As a core subject in the national curriculum, science is hugely important in helping children begin to understand and reason about themselves and the world they live in. The content covered aims to support development in myriad ways, such as helping children to live healthy lives, make informed choices about how to positively impact their environment, as well as laying the foundations for science study in later years.
Despite its acknowledged importance, there is still uncertainty about what makes for effective teaching of primary science.
Keen to remedy this, a team of researchers, of which I was a member, undertook a systematic review that was led by Judith Bennett and Lynda Dunlop at the University of York, funded by the Education Endowment Foundation (EEF).
This involved searching a wide range of research databases and beyond, looking for studies reporting on the effects of different approaches to primary science curricula, teaching and assessment. A total of 15,476 studies were identified and filtered down to 90 of the most relevant and rigorous.
So, what did we find?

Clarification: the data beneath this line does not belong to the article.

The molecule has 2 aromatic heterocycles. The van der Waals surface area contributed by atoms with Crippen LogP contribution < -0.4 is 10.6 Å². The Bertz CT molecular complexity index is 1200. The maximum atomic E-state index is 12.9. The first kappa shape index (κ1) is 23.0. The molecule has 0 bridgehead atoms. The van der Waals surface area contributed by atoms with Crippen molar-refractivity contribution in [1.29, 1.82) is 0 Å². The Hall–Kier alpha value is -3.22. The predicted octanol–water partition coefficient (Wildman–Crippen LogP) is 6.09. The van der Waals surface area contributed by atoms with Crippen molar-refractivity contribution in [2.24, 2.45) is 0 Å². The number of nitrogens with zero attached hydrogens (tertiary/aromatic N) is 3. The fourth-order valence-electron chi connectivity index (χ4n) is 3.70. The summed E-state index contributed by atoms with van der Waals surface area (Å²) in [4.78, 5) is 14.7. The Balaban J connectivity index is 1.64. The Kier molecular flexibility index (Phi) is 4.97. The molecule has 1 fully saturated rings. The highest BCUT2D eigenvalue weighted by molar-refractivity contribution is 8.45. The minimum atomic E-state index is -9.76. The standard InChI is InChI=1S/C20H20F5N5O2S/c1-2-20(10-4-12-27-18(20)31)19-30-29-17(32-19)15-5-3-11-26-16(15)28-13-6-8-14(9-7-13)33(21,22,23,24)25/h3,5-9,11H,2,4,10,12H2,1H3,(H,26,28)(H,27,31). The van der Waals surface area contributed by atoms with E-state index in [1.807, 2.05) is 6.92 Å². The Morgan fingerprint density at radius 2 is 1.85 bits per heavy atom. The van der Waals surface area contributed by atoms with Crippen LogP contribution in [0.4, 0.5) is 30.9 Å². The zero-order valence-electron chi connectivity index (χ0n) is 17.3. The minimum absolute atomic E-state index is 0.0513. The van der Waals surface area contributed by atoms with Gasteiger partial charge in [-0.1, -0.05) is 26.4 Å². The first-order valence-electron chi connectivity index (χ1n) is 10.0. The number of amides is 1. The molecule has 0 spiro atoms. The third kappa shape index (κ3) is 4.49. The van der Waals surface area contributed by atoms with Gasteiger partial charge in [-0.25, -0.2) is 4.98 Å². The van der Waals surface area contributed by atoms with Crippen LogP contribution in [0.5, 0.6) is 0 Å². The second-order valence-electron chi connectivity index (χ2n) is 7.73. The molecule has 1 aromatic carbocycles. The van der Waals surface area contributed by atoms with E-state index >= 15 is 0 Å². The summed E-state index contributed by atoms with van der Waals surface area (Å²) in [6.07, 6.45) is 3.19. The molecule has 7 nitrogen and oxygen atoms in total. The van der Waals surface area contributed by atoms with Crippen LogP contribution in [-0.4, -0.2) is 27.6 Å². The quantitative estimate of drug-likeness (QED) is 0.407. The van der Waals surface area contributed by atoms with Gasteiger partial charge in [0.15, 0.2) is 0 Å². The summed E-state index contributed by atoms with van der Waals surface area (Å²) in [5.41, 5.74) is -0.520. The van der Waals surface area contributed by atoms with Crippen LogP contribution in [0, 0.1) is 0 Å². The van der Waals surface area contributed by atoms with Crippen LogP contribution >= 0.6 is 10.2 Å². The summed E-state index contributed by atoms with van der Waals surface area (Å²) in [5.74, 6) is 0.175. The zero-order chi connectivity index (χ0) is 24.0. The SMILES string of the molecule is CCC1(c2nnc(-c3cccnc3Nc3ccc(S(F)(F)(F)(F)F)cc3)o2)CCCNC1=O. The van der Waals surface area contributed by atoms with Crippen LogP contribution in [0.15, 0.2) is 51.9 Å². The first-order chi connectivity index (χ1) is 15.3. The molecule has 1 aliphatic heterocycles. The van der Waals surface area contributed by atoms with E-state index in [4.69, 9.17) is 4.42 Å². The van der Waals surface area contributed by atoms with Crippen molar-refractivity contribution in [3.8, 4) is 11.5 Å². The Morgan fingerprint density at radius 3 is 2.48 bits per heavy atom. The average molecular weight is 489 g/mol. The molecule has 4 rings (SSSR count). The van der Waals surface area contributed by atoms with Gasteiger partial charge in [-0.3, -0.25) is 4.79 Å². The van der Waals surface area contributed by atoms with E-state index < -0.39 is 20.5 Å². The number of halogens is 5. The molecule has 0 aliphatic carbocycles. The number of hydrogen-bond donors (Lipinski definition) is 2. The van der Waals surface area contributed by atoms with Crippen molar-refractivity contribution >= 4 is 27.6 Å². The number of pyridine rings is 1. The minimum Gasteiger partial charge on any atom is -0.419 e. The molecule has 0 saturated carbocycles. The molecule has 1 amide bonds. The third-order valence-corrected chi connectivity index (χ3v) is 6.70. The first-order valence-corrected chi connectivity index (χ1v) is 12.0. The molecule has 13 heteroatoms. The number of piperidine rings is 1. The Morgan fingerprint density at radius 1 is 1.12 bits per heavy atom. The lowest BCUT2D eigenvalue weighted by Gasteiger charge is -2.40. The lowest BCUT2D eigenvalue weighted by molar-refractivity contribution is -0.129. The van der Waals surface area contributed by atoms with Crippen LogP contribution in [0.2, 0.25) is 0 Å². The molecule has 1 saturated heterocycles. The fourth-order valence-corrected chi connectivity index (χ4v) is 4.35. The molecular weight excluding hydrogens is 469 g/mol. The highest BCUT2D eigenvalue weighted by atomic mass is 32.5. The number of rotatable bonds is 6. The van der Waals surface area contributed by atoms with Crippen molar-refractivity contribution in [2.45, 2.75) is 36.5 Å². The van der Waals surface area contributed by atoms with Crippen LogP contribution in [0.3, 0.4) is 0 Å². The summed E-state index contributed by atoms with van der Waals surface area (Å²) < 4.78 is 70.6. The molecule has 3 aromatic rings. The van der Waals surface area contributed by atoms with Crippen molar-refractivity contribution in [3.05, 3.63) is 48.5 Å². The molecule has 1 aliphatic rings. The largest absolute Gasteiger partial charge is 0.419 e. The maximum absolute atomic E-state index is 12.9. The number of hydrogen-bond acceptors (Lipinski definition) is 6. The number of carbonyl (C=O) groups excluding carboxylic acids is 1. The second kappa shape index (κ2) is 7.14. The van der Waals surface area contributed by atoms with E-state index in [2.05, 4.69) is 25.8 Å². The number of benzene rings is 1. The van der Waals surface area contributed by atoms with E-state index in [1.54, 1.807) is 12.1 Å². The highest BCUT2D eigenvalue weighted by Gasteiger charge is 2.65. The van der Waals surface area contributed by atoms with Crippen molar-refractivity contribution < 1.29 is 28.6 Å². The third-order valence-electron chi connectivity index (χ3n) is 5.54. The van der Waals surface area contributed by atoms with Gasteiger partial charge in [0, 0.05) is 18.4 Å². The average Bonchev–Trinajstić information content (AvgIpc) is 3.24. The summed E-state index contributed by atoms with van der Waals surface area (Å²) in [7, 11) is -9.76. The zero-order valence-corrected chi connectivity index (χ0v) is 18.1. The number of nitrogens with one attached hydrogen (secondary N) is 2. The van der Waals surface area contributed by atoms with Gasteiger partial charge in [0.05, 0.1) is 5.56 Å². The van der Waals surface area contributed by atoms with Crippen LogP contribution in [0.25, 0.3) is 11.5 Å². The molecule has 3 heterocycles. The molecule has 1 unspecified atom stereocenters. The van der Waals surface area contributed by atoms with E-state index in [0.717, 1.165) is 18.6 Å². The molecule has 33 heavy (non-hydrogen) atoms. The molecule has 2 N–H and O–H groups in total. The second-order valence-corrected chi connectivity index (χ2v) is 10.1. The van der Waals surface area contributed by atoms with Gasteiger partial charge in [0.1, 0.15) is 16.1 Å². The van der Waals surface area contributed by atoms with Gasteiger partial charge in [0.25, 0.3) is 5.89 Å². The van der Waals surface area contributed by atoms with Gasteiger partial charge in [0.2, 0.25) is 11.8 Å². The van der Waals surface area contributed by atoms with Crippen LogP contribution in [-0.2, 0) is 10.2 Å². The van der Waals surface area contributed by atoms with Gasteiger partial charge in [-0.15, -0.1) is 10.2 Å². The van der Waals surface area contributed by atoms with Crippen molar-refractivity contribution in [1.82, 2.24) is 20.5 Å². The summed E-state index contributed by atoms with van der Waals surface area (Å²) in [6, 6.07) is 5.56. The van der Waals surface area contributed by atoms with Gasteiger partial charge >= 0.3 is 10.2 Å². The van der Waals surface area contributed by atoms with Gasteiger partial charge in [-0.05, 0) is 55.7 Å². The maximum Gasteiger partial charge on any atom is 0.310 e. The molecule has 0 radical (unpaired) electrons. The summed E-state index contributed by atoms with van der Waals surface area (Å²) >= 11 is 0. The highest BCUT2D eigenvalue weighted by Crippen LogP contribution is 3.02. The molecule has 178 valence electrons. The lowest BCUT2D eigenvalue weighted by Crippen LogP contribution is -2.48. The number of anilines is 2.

Study findings highlighted the importance of increased talk as a means to help pupils identify prior knowledge and evidence to support their thinking, as well as integrate new ideas, practise articulating these and receive feedback from peers and teachers.
A number of studies that looked at the use of cooperation and collaboration approaches – such as collaborative writing, discussion and online collaboration – reported positive effects on pupil attainment and attitudes.
Formative assessment approaches – such as individualised feedback to pupils and peer assessment – also showed a positive impact. Such practices create opportunities for meaningful classroom interactions focused on the learning goals, and time for thinking and talking.
Finally, several studies pointed to the potential positive effects of giving children opportunities to learn outside the classroom, whether in school grounds and local habitats or field visits to such places as science centres, planetaria and nature parks.
All of our findings have been used to inform a new guidance report from the EEF, offering actionable, evidence-informed recommendations for teachers and science leads to implement in their settings.
Improving Primary Science offers six recommendations based jointly on the systematic review and on the views of an expert guidance panel of teachers:
- Develop pupils’ scientific vocabulary
- Encourage pupils to explain their thinking, whether verbally or in written form
- Guide pupils to work scientifically
- Relate new learning to relevant, real-world contexts
- Use assessment to support learning and responsive teaching
- Strengthen science teaching through effective professional development as part of an implementation process.
Taken together, these recommendations should do much to demystify what great primary science teaching looks like in practice.